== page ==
I was introduced to peer review many years ago, when I first began seeking feedback on my own writing. The protocol we used was a lot less formal than the peer review we currently participate in at Communities for Learning though, and as a result, I don’t feel it was nearly as effective. Many people find that adhering to a pretty tight protocol elicits better feedback, and while it’s not uncommon to approach peer review with a bit of trepidation, when all is said and done, most people walk away with a variety of insights that enable them to improve their work.
Last summer, I had a hunch that approaching peer review with middle and high school Studio writers in a similar fashion would enable them to build community while thinking deeply about writer’s craft and process. I wanted peer review to enrich their expertise as writers and as readers who could offer criteria-based feedback to others (rubrics help a great deal with this). Defining and modeling what the experience looks like seemed to help a great deal. So much so that over the last year, the majority of middle and high school Studio writers have named this opportunity as their favorite way for us to spend our time together. We’ve added a peer review group to our community ning this year, and I’ve been pleasantly surprised to see quite a bit of steady activity in there since our summer sessions wrapped.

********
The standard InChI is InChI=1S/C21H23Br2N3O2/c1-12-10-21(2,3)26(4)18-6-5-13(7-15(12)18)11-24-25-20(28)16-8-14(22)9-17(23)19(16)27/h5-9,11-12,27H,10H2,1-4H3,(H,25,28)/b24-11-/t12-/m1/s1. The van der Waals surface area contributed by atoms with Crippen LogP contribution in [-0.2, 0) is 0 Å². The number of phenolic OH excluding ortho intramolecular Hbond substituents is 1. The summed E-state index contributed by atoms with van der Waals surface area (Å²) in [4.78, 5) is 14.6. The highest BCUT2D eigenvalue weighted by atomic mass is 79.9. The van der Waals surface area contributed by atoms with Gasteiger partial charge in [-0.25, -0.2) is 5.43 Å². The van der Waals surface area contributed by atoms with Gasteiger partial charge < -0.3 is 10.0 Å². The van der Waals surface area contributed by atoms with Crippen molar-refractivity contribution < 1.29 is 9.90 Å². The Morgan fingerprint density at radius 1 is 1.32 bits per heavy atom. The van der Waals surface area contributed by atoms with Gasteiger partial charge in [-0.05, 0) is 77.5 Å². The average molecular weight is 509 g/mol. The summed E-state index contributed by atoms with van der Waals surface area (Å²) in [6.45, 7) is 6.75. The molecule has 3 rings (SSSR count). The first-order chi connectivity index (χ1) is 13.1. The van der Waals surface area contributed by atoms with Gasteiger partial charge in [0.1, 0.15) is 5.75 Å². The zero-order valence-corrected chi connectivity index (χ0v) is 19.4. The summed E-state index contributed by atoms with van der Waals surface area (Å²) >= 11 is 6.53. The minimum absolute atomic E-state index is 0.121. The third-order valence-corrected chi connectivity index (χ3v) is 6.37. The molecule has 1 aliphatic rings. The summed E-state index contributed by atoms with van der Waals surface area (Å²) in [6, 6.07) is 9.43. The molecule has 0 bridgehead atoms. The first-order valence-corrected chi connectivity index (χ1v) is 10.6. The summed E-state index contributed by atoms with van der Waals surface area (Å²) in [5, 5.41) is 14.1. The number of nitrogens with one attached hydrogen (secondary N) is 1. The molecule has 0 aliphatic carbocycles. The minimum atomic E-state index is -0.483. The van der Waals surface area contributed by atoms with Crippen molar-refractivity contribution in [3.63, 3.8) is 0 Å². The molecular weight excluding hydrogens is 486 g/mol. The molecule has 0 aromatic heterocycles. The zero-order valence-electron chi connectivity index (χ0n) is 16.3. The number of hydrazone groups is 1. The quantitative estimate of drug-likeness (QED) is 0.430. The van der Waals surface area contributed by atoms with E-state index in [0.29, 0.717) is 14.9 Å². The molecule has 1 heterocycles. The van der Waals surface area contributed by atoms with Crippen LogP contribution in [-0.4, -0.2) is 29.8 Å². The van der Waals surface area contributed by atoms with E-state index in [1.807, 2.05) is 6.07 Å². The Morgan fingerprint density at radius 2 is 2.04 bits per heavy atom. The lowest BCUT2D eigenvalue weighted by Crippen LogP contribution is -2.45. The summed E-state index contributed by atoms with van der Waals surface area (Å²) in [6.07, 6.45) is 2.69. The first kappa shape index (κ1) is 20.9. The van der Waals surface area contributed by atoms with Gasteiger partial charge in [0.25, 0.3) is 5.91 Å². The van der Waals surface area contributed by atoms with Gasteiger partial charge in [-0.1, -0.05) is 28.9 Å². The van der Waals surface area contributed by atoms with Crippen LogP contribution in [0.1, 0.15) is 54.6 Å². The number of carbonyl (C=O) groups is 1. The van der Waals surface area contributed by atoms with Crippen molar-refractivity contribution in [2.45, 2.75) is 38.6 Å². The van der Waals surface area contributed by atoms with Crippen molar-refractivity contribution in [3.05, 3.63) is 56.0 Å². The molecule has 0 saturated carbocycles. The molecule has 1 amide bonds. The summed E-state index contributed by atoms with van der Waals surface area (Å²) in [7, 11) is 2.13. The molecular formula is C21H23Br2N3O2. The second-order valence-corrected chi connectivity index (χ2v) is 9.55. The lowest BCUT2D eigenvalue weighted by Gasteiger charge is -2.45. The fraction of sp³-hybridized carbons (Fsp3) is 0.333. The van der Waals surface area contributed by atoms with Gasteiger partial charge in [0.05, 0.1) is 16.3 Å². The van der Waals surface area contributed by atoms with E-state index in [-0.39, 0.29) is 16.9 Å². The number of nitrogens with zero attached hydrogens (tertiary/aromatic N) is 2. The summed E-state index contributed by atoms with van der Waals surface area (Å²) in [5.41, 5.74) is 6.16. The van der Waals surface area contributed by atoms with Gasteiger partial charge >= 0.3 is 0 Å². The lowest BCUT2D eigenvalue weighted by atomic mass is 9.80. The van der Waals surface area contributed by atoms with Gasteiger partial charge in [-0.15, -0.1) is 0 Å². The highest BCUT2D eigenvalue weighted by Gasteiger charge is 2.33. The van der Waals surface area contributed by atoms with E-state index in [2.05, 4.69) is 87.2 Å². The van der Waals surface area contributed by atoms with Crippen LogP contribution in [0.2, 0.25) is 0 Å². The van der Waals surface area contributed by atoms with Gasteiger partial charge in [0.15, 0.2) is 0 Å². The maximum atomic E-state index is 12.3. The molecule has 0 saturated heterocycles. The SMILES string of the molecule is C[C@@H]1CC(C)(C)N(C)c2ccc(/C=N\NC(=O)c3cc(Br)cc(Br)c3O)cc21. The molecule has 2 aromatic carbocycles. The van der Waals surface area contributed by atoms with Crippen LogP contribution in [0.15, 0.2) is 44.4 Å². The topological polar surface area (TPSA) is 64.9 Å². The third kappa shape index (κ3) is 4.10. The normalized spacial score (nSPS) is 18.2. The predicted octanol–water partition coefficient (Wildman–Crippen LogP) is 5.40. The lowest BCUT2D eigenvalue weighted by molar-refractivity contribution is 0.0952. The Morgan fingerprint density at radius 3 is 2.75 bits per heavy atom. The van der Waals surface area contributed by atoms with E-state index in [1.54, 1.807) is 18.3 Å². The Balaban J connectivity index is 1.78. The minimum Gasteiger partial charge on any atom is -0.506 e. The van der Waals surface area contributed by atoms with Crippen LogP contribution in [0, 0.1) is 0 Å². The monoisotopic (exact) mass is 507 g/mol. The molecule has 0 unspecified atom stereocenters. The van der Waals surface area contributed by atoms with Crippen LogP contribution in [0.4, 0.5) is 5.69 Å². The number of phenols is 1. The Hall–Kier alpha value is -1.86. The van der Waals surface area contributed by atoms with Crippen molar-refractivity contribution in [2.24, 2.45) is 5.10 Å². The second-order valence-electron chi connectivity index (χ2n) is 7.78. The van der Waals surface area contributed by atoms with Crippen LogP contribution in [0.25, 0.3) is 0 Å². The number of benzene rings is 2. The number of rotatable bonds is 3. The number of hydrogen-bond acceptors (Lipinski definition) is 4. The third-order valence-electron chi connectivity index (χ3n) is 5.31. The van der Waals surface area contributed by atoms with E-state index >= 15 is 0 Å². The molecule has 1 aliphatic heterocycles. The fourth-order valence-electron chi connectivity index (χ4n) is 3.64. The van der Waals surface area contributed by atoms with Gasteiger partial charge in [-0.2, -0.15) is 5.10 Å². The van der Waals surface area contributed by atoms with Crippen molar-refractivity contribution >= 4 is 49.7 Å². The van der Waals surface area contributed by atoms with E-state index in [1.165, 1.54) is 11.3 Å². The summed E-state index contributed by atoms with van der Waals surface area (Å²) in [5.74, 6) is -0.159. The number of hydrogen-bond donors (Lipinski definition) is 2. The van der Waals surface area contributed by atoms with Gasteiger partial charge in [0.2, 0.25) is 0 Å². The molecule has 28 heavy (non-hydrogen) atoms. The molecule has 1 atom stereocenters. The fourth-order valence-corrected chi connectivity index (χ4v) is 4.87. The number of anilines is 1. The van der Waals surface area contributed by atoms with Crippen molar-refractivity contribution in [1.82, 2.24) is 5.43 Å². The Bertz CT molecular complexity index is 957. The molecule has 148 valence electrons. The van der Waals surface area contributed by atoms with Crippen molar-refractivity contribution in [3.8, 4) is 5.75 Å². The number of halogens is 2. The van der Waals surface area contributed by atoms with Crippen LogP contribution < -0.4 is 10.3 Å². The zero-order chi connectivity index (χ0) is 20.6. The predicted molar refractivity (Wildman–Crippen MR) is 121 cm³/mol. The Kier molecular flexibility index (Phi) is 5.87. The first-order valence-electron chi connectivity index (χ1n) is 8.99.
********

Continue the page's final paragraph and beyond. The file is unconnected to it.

This summer, Studio interns worked with me to make this process accessible for very young students. In addition to defining and modeling the process, we created a template that allowed younger writers to capture their thinking in words or pictures as they prepared to give warm and cool feedback. Then, I pulled on a literacy coaching strategy first defined by Katherine Casey in Literacy Coaching: The Essentials. Kasey encourages coaches to “push pause” during instruction, in order to provide teachers and students time to reflect on their process as learners, the work they are doing, and how they can improve their practice immediately, rather than waiting to reflect during a lesson debrief. As young writers made their first attempts at sharing their work, asking for specific types of feedback, and formulating criteria-based observations to share with others, Studio interns sat within their circles observing and “pushing pause” during important teachable moments. This, combined with a modified approach, enabled even our youngest writers to participate in peer review successfully. Another teacher in our program, Kristin Smith, modified the process further, and you can take a peek at her work right here. I actually prefer this to my own, and I think we will use it in the future.
If you use peer review with your own students, I’d love for you to share your process here as well. I know that there are different ways to approach this, and I’d love to learn more.